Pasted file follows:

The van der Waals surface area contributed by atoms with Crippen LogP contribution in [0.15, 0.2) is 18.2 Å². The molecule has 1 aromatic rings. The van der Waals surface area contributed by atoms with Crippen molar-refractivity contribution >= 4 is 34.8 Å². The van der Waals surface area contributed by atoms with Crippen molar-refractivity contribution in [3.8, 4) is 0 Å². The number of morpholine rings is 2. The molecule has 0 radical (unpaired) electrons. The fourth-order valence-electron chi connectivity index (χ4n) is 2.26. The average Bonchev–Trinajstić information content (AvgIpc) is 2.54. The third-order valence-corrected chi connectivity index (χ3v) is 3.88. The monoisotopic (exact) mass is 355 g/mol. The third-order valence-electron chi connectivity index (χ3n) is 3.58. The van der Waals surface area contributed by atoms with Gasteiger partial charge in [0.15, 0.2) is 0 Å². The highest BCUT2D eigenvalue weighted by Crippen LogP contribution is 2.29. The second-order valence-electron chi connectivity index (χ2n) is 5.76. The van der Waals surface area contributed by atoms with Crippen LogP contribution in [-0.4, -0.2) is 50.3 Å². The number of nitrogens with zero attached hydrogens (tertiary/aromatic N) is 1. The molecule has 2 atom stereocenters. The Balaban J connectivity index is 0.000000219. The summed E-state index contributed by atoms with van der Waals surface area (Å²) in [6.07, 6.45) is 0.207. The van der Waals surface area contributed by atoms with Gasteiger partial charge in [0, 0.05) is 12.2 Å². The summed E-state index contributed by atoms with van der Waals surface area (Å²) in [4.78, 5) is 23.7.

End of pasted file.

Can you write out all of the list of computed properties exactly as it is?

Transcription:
The van der Waals surface area contributed by atoms with Crippen LogP contribution in [0.15, 0.2) is 18.2 Å². The molecule has 1 aromatic rings. The van der Waals surface area contributed by atoms with Crippen molar-refractivity contribution >= 4 is 34.8 Å². The van der Waals surface area contributed by atoms with Crippen molar-refractivity contribution in [3.8, 4) is 0 Å². The number of morpholine rings is 2. The molecule has 0 radical (unpaired) electrons. The fourth-order valence-electron chi connectivity index (χ4n) is 2.26. The average Bonchev–Trinajstić information content (AvgIpc) is 2.54. The third-order valence-corrected chi connectivity index (χ3v) is 3.88. The monoisotopic (exact) mass is 355 g/mol. The third-order valence-electron chi connectivity index (χ3n) is 3.58. The van der Waals surface area contributed by atoms with Gasteiger partial charge in [0.15, 0.2) is 0 Å². The highest BCUT2D eigenvalue weighted by Crippen LogP contribution is 2.29. The second-order valence-electron chi connectivity index (χ2n) is 5.76. The van der Waals surface area contributed by atoms with Crippen LogP contribution in [-0.4, -0.2) is 50.3 Å². The number of nitrogens with zero attached hydrogens (tertiary/aromatic N) is 1. The molecule has 2 atom stereocenters. The Balaban J connectivity index is 0.000000219. The summed E-state index contributed by atoms with van der Waals surface area (Å²) in [6.07, 6.45) is 0.207. The van der Waals surface area contributed by atoms with Gasteiger partial charge in [0, 0.05) is 12.2 Å². The summed E-state index contributed by atoms with van der Waals surface area (Å²) in [4.78, 5) is 23.7.